Department of Orthopaedics; The University of Utah; Salt Lake City, UT USA; Department of Veterans Affairs; Health Care System; Salt Lake City, UT USA
Stephen T. Abedon
Corresponding author: firstname.lastname@example.org
Department of Microbiology; The Ohio State University; Mansfield, OH USA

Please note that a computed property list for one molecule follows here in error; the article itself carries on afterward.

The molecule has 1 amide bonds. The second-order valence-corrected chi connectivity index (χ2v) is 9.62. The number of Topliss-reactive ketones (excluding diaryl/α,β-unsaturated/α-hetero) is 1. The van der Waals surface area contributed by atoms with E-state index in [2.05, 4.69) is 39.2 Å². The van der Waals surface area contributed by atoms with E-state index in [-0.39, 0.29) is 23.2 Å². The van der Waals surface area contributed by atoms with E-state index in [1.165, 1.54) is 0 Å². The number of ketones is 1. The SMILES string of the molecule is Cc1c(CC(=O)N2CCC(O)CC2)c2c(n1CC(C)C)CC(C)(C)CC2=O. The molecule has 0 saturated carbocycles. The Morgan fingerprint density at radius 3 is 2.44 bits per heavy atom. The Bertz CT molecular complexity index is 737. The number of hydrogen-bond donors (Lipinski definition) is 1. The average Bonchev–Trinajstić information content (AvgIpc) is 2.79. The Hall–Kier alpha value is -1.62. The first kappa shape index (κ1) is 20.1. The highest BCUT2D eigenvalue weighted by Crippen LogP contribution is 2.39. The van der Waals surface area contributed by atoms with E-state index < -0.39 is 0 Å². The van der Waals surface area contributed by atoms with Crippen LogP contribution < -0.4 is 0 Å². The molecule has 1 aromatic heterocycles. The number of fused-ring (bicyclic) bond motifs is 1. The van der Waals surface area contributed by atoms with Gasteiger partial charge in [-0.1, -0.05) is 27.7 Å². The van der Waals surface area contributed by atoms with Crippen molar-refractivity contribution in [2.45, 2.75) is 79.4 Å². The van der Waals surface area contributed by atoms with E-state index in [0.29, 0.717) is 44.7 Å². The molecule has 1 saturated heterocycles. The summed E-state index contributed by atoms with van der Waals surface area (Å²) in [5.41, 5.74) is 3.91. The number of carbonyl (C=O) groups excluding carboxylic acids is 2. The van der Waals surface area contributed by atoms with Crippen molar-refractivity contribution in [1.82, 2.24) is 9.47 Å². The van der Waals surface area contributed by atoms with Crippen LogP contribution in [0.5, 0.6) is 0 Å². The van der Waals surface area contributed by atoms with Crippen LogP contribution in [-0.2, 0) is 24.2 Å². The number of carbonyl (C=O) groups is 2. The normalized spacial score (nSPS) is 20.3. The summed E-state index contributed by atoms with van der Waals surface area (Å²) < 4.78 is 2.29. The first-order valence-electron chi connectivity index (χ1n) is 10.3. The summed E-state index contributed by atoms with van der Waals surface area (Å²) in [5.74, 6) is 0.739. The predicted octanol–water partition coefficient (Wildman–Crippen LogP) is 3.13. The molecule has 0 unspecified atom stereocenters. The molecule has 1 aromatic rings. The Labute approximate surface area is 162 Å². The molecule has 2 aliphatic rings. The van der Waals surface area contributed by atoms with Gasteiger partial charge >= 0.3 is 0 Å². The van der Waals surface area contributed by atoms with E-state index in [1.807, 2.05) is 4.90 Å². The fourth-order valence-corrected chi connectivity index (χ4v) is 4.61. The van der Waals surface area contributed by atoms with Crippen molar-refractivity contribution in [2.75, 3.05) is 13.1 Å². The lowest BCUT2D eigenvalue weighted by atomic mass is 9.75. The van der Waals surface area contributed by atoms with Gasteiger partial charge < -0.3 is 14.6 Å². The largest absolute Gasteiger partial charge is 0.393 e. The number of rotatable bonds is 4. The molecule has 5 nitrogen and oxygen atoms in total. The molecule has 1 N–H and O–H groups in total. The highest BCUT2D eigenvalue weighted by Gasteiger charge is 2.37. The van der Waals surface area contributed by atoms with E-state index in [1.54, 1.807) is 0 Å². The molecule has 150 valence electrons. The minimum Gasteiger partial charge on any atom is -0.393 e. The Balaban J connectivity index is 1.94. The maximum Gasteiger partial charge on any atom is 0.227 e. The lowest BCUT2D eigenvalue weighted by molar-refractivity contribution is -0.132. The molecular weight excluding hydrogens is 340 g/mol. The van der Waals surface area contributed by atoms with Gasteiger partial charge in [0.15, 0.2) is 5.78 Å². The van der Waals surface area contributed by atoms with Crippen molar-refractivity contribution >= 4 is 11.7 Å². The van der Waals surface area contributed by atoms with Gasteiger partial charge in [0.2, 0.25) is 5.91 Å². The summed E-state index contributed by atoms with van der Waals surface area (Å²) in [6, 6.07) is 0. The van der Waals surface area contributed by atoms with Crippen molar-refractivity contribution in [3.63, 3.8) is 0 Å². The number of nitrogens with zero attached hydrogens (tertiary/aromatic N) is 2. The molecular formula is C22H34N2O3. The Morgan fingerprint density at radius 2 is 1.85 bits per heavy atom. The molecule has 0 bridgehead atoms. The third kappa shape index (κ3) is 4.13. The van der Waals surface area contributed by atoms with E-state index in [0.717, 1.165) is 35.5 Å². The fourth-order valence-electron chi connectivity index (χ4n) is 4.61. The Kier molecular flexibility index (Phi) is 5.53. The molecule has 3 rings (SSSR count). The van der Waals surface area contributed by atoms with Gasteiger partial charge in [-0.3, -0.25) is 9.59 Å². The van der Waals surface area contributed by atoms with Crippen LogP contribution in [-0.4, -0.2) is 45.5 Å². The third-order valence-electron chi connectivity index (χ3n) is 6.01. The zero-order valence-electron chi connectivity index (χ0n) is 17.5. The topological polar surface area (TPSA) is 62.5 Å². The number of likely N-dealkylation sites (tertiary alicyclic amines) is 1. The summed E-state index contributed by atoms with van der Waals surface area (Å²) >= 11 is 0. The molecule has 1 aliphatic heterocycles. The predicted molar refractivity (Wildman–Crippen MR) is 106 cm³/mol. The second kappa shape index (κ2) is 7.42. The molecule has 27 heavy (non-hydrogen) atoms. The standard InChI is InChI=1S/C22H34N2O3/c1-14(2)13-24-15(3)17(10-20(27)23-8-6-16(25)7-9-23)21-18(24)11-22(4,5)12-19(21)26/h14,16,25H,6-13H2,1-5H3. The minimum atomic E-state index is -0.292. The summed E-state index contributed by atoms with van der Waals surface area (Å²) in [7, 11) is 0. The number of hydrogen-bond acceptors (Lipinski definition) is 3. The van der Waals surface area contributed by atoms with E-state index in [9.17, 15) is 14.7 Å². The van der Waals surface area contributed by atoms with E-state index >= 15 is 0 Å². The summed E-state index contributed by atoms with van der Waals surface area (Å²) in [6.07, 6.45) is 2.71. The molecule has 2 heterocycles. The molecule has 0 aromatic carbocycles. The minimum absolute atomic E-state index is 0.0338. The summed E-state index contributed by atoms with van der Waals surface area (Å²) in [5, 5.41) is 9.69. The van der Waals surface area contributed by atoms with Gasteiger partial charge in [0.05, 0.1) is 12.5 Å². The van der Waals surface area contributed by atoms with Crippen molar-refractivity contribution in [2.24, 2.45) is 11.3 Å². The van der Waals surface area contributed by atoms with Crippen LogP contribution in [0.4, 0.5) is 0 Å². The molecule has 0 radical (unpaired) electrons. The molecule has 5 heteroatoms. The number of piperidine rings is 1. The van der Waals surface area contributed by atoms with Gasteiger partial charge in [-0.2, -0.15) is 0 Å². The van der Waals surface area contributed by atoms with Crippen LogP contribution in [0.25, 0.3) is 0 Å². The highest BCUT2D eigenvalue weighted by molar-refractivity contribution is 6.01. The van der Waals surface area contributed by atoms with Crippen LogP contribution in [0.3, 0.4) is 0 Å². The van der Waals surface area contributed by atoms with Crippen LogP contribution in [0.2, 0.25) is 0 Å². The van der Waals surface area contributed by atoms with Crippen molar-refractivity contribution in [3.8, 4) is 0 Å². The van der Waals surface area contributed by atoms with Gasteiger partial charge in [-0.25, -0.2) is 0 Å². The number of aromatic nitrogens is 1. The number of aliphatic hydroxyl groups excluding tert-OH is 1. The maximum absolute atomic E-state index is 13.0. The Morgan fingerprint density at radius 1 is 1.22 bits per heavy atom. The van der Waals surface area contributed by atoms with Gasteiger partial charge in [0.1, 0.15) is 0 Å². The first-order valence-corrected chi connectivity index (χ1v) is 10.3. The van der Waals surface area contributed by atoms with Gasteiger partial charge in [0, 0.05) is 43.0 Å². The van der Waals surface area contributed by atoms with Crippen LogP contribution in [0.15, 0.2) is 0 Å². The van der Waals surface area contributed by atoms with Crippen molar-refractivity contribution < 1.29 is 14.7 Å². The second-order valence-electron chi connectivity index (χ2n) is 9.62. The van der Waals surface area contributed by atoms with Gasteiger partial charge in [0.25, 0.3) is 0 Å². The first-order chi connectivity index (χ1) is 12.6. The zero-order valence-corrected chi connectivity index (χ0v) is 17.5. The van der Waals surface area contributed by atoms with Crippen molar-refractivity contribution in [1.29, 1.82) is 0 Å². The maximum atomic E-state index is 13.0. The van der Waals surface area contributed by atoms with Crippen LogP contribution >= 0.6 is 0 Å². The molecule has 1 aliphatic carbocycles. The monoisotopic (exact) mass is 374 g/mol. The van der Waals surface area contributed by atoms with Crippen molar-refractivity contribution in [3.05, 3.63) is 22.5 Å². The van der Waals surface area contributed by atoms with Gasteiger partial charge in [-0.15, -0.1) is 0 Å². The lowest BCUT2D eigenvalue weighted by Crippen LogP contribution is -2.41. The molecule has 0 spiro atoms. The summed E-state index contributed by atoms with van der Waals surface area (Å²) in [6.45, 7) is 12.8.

Many publications list advantages and disadvantages associated with phage therapy, which is the use of bacterial viruses to combat populations of nuisance or pathogenic bacteria. The goal of this commentary is to discuss many of those issues in a single location. In terms of “Pros”, for example, phages can be bactericidal, can increase in number over the course of treatment, tend to only minimally disrupt normal flora, are equally effective against antibiotic-sensitive and antibiotic-resistant bacteria, often are easily discovered, seem to be capable of disrupting bacterial biofilms, and can have low inherent toxicities. In addition to these assets, we consider aspects of phage therapy that can contribute to its safety, economics, or convenience, but in ways that are perhaps less essential to the phage potential to combat bacteria. For example, autonomous phage transfer between animals during veterinary application could provide convenience or economic advantages by decreasing the need for repeated phage application, but is not necessarily crucial to therapeutic success. We also consider possible disadvantages to phage use as antibacterial agents. These “Cons”, however, tend to be either relatively minor.